Sheds Reach New Style Status
Deciding to transform a shed into a workshop and studio proved to be the ideal choice for one PA-based entrepreneur.
On the day that Mary Jane McCarty’s prefab shed was delivered, it was raining cats and dogs. But the Bucks County, PA, resident’s spirits were not dampened as she giddily awaited the arrival of her new design studio.
As the brawny, young, and determined delivery man, Glen, transferred the shed off of the flatbed truck, maneuvered it through the mud, and positioned it into place, Mary Jane watched with admiration. The bad weather presented such a challenge that “it almost toppled down the bank,” she recalls, “but Glen pushed on and never stopped smiling.”
Mary Jane purchased her shed from Sheds Unlimited, a family-owned and operated business in Lancaster County. The Amish Mennonite Stoltzfus tribe, now led by John and Steve, has been building sheds, garages, and other small spaces since 1988.
Over the last five years, the Stoltzfuses have noticed a slow and steady rise in business. Sheds have always been popular for storing cars, garden stuff, and equipment, but John Stoltzfus says an increasing number of people are using sheds as offices or living quarters.
Mary Jane simply wanted a bright and inspired place to create. The talented seamstress, who fabricates one-of-a-kind pillows, lampshades, and other soft goods from mostly antique European textiles, was tired of working in a dark, cold basement. She looked into renting a space in town, but the cost was prohibitive. She entertained building an addition onto her home, but decided against the costly. Then one day Mary Jane looked at her sturdy and useful Amish garden shed and had an epiphany.
Searching online for modest pre-fab structures, Mary Jane honed in on Sheds Unlimited, a reputable Pennsylvania manufacturer. Soon she took a drive to the company’s headquarters in Gap, PA, to check out the workmanship and was instantly smitten with the authenticity of the company and quality of the product. “They use horse and buggies and scooters to get around,” she says.
It didn’t take long for Mary Jane to order one. Just six weeks later her shed was ready. (Most people, like Mary Jane, want sheds that are assembled for them, but there are also customers who order the DIY shed kit and build their own.)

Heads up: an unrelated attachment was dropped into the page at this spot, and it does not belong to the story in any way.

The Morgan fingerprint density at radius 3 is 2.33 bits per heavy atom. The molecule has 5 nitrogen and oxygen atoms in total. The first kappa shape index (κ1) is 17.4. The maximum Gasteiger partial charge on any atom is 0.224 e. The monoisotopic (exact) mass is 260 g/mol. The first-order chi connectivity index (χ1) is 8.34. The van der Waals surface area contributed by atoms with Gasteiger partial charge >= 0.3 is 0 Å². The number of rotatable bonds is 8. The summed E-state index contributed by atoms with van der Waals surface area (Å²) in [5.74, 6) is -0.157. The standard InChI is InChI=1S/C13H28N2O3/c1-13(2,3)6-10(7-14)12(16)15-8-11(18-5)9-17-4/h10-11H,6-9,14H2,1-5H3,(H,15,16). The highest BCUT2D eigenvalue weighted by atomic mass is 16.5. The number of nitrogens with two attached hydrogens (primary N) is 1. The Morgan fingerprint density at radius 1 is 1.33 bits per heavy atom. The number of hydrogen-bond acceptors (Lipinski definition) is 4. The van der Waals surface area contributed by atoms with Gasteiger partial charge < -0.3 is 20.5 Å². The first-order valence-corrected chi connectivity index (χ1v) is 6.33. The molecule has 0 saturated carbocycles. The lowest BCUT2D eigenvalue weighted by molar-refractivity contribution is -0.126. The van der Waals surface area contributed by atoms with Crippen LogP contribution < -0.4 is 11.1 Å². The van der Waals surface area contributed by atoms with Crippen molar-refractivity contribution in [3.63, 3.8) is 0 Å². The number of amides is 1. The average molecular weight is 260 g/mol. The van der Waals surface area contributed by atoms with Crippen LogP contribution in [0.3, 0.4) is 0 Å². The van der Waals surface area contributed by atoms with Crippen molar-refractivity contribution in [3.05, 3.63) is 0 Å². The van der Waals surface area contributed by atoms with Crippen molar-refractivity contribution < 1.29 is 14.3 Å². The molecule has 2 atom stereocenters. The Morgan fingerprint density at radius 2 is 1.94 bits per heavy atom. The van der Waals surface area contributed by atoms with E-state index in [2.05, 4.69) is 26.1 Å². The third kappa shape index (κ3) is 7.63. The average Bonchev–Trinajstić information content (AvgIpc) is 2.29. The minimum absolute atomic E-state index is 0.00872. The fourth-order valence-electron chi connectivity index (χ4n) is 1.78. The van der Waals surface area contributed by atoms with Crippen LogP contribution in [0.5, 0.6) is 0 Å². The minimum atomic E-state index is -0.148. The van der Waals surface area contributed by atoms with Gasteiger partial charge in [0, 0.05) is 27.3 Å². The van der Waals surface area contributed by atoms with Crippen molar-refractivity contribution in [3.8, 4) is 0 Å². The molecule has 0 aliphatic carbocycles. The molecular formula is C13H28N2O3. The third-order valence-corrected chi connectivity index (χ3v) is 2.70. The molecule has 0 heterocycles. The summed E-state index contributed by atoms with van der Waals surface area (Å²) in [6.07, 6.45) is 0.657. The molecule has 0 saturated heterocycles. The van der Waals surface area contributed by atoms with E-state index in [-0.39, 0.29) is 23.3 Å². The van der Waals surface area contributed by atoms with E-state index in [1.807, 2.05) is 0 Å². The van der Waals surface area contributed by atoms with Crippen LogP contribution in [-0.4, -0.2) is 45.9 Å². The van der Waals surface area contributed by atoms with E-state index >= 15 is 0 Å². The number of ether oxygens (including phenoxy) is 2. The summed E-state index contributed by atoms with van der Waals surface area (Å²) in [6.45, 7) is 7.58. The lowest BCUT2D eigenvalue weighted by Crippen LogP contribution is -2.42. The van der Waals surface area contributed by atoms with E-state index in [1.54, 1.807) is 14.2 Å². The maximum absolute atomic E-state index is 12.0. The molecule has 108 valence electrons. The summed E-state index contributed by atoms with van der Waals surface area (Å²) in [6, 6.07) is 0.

The 12’ x 30’ “Classic Wood Workshop” cost $10,000, including the foundation, delivery, insulation, painting, and electric hookup.
Once set into place, Mary Jane checkerboarded the raw wood floor with vinyl tile and added two ceiling fans. This winter she found that one space heater adequately warmed the studio and this summer, she’ll test out an A/C window unit.
While basic construction is the same for all shed models, there are a lot of individual style and color choices to make when ordering. Though earth-toned neutrals have always been popular, John Stolzfus sees a recent surge of interest in avocado green. Other decisions must be made on window and door styles, shingle color, flower boxes, weather vanes, cupolas, and venting.
Naturally, the look of the inside is up to the owner. Mary Jane’s studio feels light and cheerful, thanks to generously sized thermal windows, sliding doors, and Mary Jane’s unfussy yet sophisticated feminine style. After she moved in the necessary furnishings—sewing machine, worktable, and shelves—there was enough space to create a cozy sitting area, where clients could relax and view the collection or collaborate on a project.
Her first spring in the new studio passes with doors and windows flung open. Mary Jane takes a work break on the brick patio just outside her studio and assesses the situation. She is thankful that clients no longer have to trudge through her kitchen and down to the dark basement. “It has worked out beautifully,” she smiles, “and I’m so much happier.”
Photos courtesy: Gridley + Graves Photographers